Should I hate the advice in my own book?

Updated: Apr 27

Why Couples Fight says that if you want to keep your marriage and your love alive and make it a place where you both get your needs met, you should avoid making power moves like the plague. As you’ll see in a moment, I should hate my own advice. So what’s going on here? In the end, it turns out it’s all about tomatoes.

I never liked Daniel Goleman’s Emotional Intelligence, now twenty-five years old. I should have. It offered a vision of people aware of their feelings, aware of their effects on others, aware of other people’s feelings, and able to navigate all this to the common good. What’s not to like?


Well, for me it was a lie. First of all, it said that emotional intelligence was a skill instead of a trait. Regular intelligence is a trait—we can all do better but some of us were always good in math and some of us will never be very good in math. But somehow—to the benefit of an industry of consultants who made a fortune teaching this stuff to corporations—this emotional intelligence was not a trait. We could supposedly all acquire it and society would be better. And then we could all look down on the oafs who didn’t have it.

Second, it seemed to me to bring a bunch of things together under a heading that weren’t necessarily connected. Like the people who want to call the ability to write terrific poems, solve difficult math problems, and be a whiz at being a shortstop forms of intelligence. It’s one thing to want to respect other people’s abilities, especially when they’re different from ours. That’s a good thing. But why do we have to call all those varying abilities forms of intelligence? Is there, then a connection among being able to identify how you feel, being able to discern how someone else feels, and being able to contain your own feelings? Or are these not, perhaps, very different abilities?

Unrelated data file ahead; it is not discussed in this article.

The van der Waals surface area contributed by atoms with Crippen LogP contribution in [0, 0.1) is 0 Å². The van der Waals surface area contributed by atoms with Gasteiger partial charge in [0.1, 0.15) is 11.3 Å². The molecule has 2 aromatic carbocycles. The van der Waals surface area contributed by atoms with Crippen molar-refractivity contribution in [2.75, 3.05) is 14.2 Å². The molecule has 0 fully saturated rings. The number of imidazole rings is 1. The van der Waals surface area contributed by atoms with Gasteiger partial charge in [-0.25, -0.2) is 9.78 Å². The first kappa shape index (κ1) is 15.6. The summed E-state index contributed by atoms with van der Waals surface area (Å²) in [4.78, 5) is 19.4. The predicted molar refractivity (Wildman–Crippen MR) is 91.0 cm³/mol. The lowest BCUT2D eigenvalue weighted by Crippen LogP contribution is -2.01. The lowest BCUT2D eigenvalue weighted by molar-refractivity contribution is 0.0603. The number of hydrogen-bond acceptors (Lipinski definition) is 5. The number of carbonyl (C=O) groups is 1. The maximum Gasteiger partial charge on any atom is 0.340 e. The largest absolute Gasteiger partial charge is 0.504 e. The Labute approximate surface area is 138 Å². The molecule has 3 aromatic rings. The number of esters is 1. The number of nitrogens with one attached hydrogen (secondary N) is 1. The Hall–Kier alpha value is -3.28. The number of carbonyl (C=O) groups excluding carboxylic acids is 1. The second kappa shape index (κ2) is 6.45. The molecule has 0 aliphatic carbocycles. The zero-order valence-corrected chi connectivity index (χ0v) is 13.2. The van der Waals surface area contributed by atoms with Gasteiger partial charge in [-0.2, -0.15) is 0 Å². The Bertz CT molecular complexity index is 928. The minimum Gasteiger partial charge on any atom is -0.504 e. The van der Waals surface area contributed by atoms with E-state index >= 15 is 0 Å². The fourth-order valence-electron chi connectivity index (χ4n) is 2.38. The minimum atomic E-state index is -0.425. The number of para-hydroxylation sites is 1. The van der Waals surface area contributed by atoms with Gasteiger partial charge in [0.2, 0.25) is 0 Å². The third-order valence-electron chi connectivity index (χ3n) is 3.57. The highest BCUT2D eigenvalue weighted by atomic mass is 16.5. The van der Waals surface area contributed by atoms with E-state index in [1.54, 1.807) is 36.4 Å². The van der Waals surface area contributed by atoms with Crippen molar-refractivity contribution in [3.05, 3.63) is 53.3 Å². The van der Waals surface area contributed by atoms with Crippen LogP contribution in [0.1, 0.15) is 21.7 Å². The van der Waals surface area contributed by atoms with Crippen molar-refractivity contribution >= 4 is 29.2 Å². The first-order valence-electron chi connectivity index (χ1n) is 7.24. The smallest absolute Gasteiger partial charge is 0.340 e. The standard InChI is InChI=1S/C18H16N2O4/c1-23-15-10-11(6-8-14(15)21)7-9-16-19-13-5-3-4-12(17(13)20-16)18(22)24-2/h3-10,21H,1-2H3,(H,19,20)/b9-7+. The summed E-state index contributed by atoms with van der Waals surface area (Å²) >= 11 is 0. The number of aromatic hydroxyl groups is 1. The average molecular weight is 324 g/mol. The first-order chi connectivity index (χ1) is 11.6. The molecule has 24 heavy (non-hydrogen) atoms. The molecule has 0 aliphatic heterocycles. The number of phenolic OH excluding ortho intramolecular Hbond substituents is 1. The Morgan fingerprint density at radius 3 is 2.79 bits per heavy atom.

And that brings us to today. In a piece in the April 19th New Yorker, Merve Emre lays out her problems with Emotional Intelligence—the book, the movement, and the concept, and they jibe with my third problem with it.

Here are some quotes:


Gradually, one sees why the concept of emotional intelligence won such wide acceptance. It is not a quality or even an attribute but a regimen of restraint.


Or, to quote the old line, “Shut up!” he explained.


As we see in Carol and Peter Stearns’ wonderful Anger: The Struggle for Emotional Control in America’s History, as work in America has moved out of isolated farms and workshops and into offices and retail establishments, the forces for anger control have been hard at work and have been startlingly successful. Raging, blowing up, losing it are seen as being for losers. As Emre puts it,


Emotional Intelligence imagines a world constituted of little more than a series of civil interactions between employer and employee, husband and wife, friend and neighbor. People are linked by nothing more than, as Foucault summarized, the “instinct, sentiment, and sympathy” that underwrite their mutual success and their shared “repugnance for the misfortune of individuals” who cannot get a grip on their inner lives.


So there you have it! Blaming the victim!! Taking a trait, pretending it’s a skill, and then blaming the people whose lives are ruined by not having this trait.